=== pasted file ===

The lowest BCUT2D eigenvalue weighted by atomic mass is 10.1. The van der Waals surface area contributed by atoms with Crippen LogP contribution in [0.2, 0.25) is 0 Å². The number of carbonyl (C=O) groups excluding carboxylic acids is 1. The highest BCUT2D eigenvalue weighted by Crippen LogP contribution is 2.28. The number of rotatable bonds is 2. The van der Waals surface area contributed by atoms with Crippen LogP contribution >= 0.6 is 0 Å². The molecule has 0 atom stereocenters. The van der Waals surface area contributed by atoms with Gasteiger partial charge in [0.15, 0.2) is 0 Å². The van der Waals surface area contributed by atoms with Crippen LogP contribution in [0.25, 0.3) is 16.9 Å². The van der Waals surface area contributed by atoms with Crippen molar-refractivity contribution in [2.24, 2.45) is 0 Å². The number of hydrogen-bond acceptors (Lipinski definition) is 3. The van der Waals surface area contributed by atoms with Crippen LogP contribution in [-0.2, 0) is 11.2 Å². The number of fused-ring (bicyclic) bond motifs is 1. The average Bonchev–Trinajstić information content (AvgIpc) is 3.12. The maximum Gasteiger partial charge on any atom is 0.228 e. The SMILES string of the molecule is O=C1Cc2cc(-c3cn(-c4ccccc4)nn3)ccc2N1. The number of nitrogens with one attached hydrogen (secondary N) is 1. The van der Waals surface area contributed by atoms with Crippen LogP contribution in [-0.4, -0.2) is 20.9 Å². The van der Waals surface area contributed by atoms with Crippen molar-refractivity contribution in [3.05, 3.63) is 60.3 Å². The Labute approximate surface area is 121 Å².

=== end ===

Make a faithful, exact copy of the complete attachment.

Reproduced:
The lowest BCUT2D eigenvalue weighted by atomic mass is 10.1. The van der Waals surface area contributed by atoms with Crippen LogP contribution in [0.2, 0.25) is 0 Å². The number of carbonyl (C=O) groups excluding carboxylic acids is 1. The highest BCUT2D eigenvalue weighted by Crippen LogP contribution is 2.28. The number of rotatable bonds is 2. The van der Waals surface area contributed by atoms with Crippen LogP contribution >= 0.6 is 0 Å². The molecule has 0 atom stereocenters. The van der Waals surface area contributed by atoms with Gasteiger partial charge in [0.15, 0.2) is 0 Å². The van der Waals surface area contributed by atoms with Crippen LogP contribution in [0.25, 0.3) is 16.9 Å². The van der Waals surface area contributed by atoms with Crippen molar-refractivity contribution in [2.24, 2.45) is 0 Å². The number of hydrogen-bond acceptors (Lipinski definition) is 3. The van der Waals surface area contributed by atoms with Crippen LogP contribution in [-0.2, 0) is 11.2 Å². The number of fused-ring (bicyclic) bond motifs is 1. The average Bonchev–Trinajstić information content (AvgIpc) is 3.12. The maximum Gasteiger partial charge on any atom is 0.228 e. The SMILES string of the molecule is O=C1Cc2cc(-c3cn(-c4ccccc4)nn3)ccc2N1. The number of nitrogens with one attached hydrogen (secondary N) is 1. The van der Waals surface area contributed by atoms with Crippen LogP contribution in [-0.4, -0.2) is 20.9 Å². The van der Waals surface area contributed by atoms with Crippen molar-refractivity contribution in [3.05, 3.63) is 60.3 Å². The Labute approximate surface area is 121 Å².